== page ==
In part 1, I highlighted several reasons why I feel an incoming CEO and leader needs to develop a creative, collaborative and trusting relationship with HR and its leadership. In this second part, I will provide additional reasons why I feel this is essential to success.
Face to Face wins over any thing else
Depending upon the size of the organization, make every effort to personally meet with every individual who reports to your HR leader, if possible during the first months following your arrival. You want to ensure that you are supporting the culture you’d like to develop through behavior and walking the integrity walk. In addition, your ‘fit check’ of individuals who are in these positions, or the one’s who are just about to be hired at this particular managerial level is essential. It gives a clear signal to the rest of the organization that HR is not ‘out there’, but is an integral part of the organization. Of course you discuss your ‘findings’ with the HR leader on an ongoing basis.
Ask and it will be given to you
Request for a HR specific questionnaire, for example using Zoomerang®, to be prepared and distributed to all personnel. Although these questionnaires are usually being managed by HR and send to the rest of the organization, you want to start with HR and obtain valuable employee comments on how HR is currently being perceived. Starting with a HR questionnaire, provides focus and allows a preview of your communication style; open, direct and inviting to all.
A few examples of questions you could use (suggest you use 10 questions or less):
– How are HR’s goals linked to our strategic company and your personal goals?
– How does our organization measure HR’s effectiveness?
– What do you need, want or wish from HR to support your goals?
– HR leaders in our organization are usually?
– What can you give, provide to, or do for HR to support their goals?
Of course, you will provide the organization with full access to the data of the questionnaire in a practical, non-threatening and non-blaming fashion. You avoid this will become one of those executive ‘Boomerang’ questionnaires. In these cases, people honestly and dutifully complete a questionnaire and remain forever in the dark about the data and the possible related actions. However, they do know that in ‘their world’ nothing has been done – for nothing has changed.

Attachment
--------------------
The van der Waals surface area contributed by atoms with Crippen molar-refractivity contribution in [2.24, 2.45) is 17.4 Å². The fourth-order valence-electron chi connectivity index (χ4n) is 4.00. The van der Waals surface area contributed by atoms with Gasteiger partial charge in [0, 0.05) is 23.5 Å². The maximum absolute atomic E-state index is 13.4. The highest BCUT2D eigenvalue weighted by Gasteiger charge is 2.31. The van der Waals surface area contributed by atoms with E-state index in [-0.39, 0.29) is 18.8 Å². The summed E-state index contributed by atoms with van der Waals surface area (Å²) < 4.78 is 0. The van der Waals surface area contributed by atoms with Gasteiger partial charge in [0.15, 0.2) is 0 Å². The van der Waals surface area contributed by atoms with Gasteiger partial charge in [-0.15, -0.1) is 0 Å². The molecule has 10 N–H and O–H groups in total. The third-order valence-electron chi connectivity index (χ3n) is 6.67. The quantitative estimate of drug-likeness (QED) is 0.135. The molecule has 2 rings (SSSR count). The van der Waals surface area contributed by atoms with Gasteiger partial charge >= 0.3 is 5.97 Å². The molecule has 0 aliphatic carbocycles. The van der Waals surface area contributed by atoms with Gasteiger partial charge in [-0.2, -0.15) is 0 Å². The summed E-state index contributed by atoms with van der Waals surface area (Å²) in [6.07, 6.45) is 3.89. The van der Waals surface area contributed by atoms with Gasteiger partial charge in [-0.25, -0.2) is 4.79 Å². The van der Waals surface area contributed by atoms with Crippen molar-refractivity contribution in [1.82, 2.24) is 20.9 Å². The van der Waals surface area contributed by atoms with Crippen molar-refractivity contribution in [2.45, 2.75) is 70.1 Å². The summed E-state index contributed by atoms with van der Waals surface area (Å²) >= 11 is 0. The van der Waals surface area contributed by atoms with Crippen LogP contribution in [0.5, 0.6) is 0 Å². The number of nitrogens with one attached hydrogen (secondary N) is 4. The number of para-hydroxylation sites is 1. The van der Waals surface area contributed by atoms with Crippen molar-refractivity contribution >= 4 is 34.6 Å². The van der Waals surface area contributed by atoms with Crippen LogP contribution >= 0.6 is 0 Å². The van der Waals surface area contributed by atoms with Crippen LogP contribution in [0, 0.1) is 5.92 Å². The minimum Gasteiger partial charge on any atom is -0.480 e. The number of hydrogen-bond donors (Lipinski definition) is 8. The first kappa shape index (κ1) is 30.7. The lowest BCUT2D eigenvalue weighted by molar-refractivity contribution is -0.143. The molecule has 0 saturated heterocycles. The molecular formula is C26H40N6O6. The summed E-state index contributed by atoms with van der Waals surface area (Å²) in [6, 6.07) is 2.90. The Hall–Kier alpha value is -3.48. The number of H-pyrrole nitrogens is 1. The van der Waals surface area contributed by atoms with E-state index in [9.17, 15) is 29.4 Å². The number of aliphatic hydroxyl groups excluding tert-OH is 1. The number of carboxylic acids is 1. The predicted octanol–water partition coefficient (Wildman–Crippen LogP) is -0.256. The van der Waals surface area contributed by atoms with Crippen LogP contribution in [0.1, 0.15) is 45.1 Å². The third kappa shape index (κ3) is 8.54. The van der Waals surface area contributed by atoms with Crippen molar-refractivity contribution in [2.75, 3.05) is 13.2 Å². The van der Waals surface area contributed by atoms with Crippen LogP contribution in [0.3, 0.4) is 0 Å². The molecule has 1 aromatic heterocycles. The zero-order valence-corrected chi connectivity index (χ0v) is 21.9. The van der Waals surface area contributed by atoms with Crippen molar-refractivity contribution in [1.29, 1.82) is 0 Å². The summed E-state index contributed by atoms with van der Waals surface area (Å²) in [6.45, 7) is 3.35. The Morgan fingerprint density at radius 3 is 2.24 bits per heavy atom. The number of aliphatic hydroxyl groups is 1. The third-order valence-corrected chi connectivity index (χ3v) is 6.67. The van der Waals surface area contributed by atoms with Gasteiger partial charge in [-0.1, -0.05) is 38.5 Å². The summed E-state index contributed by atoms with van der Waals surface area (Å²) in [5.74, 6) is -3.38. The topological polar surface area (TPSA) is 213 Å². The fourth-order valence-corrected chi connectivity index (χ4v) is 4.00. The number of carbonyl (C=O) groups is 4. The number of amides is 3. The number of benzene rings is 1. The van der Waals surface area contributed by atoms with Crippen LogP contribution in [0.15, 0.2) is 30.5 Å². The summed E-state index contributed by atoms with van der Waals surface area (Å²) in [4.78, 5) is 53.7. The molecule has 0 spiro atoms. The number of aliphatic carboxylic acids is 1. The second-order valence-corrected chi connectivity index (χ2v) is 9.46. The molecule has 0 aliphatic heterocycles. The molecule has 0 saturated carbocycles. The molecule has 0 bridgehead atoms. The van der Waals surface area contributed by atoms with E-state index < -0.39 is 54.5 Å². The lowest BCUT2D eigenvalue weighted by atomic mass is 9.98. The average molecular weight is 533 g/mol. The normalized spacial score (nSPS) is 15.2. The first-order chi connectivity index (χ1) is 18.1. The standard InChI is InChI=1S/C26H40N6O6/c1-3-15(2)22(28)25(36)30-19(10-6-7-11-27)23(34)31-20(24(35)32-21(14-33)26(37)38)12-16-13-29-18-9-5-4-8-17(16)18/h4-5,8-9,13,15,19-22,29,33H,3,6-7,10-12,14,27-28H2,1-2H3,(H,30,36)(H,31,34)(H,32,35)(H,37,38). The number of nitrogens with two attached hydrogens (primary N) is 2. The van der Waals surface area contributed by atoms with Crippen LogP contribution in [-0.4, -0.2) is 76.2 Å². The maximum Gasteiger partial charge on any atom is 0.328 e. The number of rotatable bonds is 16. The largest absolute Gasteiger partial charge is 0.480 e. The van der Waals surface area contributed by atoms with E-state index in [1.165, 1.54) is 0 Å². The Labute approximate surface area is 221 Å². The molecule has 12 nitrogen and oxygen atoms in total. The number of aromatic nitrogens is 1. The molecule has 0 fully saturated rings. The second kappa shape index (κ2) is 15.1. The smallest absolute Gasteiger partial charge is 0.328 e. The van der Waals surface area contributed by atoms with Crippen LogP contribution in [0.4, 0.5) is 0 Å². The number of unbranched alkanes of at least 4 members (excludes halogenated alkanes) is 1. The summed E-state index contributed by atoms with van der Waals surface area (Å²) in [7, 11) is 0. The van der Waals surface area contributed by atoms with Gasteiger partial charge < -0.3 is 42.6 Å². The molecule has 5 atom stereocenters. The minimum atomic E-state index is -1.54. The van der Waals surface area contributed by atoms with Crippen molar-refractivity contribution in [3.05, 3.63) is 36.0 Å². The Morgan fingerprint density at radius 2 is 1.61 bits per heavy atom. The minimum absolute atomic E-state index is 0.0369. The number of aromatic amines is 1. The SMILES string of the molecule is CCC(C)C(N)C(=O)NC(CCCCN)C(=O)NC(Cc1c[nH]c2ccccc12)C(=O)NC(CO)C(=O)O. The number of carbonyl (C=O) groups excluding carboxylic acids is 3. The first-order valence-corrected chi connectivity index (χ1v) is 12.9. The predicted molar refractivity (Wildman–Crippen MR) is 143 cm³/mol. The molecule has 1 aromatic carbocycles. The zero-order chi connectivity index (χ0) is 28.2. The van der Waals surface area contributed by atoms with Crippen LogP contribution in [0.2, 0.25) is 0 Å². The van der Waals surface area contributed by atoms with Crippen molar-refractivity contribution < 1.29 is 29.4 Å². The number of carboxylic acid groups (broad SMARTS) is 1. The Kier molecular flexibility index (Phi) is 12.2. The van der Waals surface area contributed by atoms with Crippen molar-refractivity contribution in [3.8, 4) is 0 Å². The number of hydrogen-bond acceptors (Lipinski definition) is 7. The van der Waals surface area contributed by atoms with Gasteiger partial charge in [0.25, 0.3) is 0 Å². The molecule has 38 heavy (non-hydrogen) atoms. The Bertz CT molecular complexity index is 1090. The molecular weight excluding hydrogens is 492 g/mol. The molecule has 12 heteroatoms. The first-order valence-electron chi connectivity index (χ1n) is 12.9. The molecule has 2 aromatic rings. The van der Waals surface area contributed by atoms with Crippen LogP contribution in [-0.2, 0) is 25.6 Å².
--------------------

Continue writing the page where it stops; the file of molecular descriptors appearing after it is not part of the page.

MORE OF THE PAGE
Policies, Procedures and Quality
I suggest for you to agree with the HR leader on an independent professional review of all (corporate and country operations) HR policies and procedures, with the aim of reducing the number and complexity. Through this action you promote transparency, clarity of action and removal of bureaucracy.
You want quality (= method preservation), defined as committed to working to the highest ethical, scientific and quality standards and ensuring compliance with all regulatory requirements, applied everywhere in the organization. You require ‘HR business based,’ critical and risk based thinking in all of your organization’s leaders and team members, not ‘just’ in HR.
It is all about synergy
Agree with the HR leader on the creation of cross-departmental “synergy teams,” composed of operational and junior-to middle-leadership, being led by one of your direct reports. The teams address better ways to achieve the strategic and tactical goals and the removal of barriers to accomplish the work. Make it a priority to meet with these teams every month over breakfast for the first six months and invite team members to bring all you need to know to the table.
The only rule is, no gossiping and no trashing of coworkers and leadership. Team meetings will have no formal agenda and you will distribute action item reports to your executive team members, to the rest of the organization and to the governing board – creating full transparency. Your openness and interaction about this with HR leadership is critical – HR is your partner and show this to every one through openness and active collaboration.
As a new leader you undoubtedly have been mandated to drive organizational and business growth. Inherently this will imply a culture transformation.
Your efforts are significantly affected by the quality and the type of support you mobilize from HR and its leadership.
From experience it is vital as a leader to accept accountability for HR. When you choose to lead, you decide to find and use the “hidden power of HR.” In doing so, you will be well on your way to be supported by a vision sharing HR leadership. This will collectively move you and the organization closer to the short-term successes and long-term goals.
You are well aware that: “You cannot change your destination overnight, but you can change your direction overnight” – Jim Rohn.
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This article was originally published in Leadership Matters on October 9, 2009